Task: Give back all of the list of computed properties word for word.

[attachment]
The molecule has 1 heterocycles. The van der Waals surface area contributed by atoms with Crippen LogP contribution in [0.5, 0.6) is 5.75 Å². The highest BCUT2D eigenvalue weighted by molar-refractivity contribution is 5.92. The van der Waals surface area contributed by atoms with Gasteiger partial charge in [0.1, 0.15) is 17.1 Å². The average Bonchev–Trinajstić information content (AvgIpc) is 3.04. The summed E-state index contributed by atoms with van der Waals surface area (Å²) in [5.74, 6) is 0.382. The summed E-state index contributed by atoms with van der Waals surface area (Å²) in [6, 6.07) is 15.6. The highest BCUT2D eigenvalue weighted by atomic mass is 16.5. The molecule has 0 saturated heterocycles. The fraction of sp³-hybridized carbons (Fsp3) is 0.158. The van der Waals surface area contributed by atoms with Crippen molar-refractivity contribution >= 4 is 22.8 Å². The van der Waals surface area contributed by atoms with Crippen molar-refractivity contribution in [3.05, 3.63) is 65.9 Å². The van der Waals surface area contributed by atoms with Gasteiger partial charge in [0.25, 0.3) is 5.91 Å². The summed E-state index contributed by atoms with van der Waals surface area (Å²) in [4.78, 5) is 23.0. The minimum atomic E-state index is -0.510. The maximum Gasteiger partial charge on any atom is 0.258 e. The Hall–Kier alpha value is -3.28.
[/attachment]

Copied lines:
The molecule has 1 heterocycles. The van der Waals surface area contributed by atoms with Crippen LogP contribution in [0.5, 0.6) is 5.75 Å². The highest BCUT2D eigenvalue weighted by molar-refractivity contribution is 5.92. The van der Waals surface area contributed by atoms with Gasteiger partial charge in [0.1, 0.15) is 17.1 Å². The average Bonchev–Trinajstić information content (AvgIpc) is 3.04. The summed E-state index contributed by atoms with van der Waals surface area (Å²) in [5.74, 6) is 0.382. The summed E-state index contributed by atoms with van der Waals surface area (Å²) in [6, 6.07) is 15.6. The highest BCUT2D eigenvalue weighted by atomic mass is 16.5. The molecule has 0 saturated heterocycles. The fraction of sp³-hybridized carbons (Fsp3) is 0.158. The van der Waals surface area contributed by atoms with Crippen molar-refractivity contribution >= 4 is 22.8 Å². The van der Waals surface area contributed by atoms with Crippen molar-refractivity contribution in [3.05, 3.63) is 65.9 Å². The van der Waals surface area contributed by atoms with Gasteiger partial charge in [0.25, 0.3) is 5.91 Å². The summed E-state index contributed by atoms with van der Waals surface area (Å²) in [4.78, 5) is 23.0. The minimum atomic E-state index is -0.510. The maximum Gasteiger partial charge on any atom is 0.258 e. The Hall–Kier alpha value is -3.28.